She has, in fact, a twentieth century outlook in this
books, 'Descartes, Bacon, Locke, Butler, Burke,
respect. George Eliot doesn't condernn such studies as
Guizot ... hoping that by dipping into themall in
the classics and music, provided that they are well
succession, with her rapid understanding she might get
taught and that the student has the necessary interest
a point of view nearer his level' (III, XLIV:4).
and ability. However, she stresses that education
Naturally, Gwendolen finds no time to pursue her
should help the student to gain sorne understanding of
the world and to fulfil his or her role in it, Education
should not be limited to a few years of, formal
The other women who were major influences on
schooling. Eliot wrote to Sara Sophia Hennell in 1847,
Deronda's life received educations very different from
Gwendolen's. His father, Leonora Halm-Eberstein,
'1 think 'live and teach' should be a proverb as well as
tells him that her scholarly, but narrow-minded father
'live and learn' , (Letters, 1:242).
tried to form her according to ber concept of ' the
Each of the major characters in Daniel Deronda is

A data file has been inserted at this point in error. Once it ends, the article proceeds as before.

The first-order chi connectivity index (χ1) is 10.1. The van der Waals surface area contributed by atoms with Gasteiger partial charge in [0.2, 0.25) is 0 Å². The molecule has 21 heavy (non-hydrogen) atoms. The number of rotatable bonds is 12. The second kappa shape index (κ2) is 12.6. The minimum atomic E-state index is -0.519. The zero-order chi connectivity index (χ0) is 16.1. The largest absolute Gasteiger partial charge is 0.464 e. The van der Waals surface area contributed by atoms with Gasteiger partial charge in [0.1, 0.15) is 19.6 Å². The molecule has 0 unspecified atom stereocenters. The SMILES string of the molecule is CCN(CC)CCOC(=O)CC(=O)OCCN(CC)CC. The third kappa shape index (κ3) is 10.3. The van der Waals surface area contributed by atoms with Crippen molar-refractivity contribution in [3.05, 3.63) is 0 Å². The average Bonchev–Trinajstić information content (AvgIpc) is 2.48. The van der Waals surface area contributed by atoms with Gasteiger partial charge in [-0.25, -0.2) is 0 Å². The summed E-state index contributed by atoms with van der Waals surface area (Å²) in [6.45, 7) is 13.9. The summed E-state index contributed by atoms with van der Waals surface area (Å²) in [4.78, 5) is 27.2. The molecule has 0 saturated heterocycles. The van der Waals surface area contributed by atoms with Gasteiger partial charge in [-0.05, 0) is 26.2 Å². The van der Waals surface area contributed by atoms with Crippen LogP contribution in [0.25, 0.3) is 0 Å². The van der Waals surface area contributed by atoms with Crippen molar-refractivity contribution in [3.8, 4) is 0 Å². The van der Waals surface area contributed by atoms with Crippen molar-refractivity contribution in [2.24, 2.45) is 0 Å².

Jewish woman' (III, L 1: 123). She rebelled rejecting
strongly influenced by his or her early training.
him and her heritage; her only satisfaction in life came
Gwendolen's education andjher mother's indulgence
from her musical training and her life as a famous
prepared her to fit into only one niche in society; she
singer. Mirah Lapidoth's education was the most
was unwilling, and probably unable to adapt to any
haphazard of that of any major character in Daniel
other sort of life. Deronda's mother was well prepared
Deronda. One of the few good things that can be said
as a professional singer, but her life- was otherwise
of her thoroughly unpleasant father is that he made an
empty. Mirah and Mordecai, largely through their own
effort to educate his daughter, Much of Mirah's
efforts, acquired knowledge which enable them to
education was in connection with her roles_ on the
appreciate others, to make a contribution to society,